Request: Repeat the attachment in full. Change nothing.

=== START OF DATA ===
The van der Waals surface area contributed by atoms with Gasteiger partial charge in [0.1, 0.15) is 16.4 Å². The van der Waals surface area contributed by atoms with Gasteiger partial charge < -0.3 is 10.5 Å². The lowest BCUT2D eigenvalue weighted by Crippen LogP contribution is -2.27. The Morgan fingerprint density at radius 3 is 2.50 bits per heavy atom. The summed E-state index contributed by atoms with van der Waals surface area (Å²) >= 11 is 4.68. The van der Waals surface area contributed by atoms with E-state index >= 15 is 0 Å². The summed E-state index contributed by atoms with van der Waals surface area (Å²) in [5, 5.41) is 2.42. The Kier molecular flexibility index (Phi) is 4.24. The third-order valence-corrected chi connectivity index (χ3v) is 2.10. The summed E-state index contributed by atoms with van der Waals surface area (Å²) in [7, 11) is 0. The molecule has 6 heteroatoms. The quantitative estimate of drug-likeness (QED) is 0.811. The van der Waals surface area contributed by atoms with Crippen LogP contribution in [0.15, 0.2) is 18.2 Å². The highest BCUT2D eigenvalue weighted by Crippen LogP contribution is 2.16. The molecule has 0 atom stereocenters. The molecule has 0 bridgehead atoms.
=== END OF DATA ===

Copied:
The van der Waals surface area contributed by atoms with Gasteiger partial charge in [0.1, 0.15) is 16.4 Å². The van der Waals surface area contributed by atoms with Gasteiger partial charge < -0.3 is 10.5 Å². The lowest BCUT2D eigenvalue weighted by Crippen LogP contribution is -2.27. The Morgan fingerprint density at radius 3 is 2.50 bits per heavy atom. The summed E-state index contributed by atoms with van der Waals surface area (Å²) >= 11 is 4.68. The van der Waals surface area contributed by atoms with E-state index >= 15 is 0 Å². The summed E-state index contributed by atoms with van der Waals surface area (Å²) in [5, 5.41) is 2.42. The Kier molecular flexibility index (Phi) is 4.24. The third-order valence-corrected chi connectivity index (χ3v) is 2.10. The summed E-state index contributed by atoms with van der Waals surface area (Å²) in [7, 11) is 0. The molecule has 6 heteroatoms. The quantitative estimate of drug-likeness (QED) is 0.811. The van der Waals surface area contributed by atoms with Crippen LogP contribution in [0.15, 0.2) is 18.2 Å². The highest BCUT2D eigenvalue weighted by Crippen LogP contribution is 2.16. The molecule has 0 atom stereocenters. The molecule has 0 bridgehead atoms.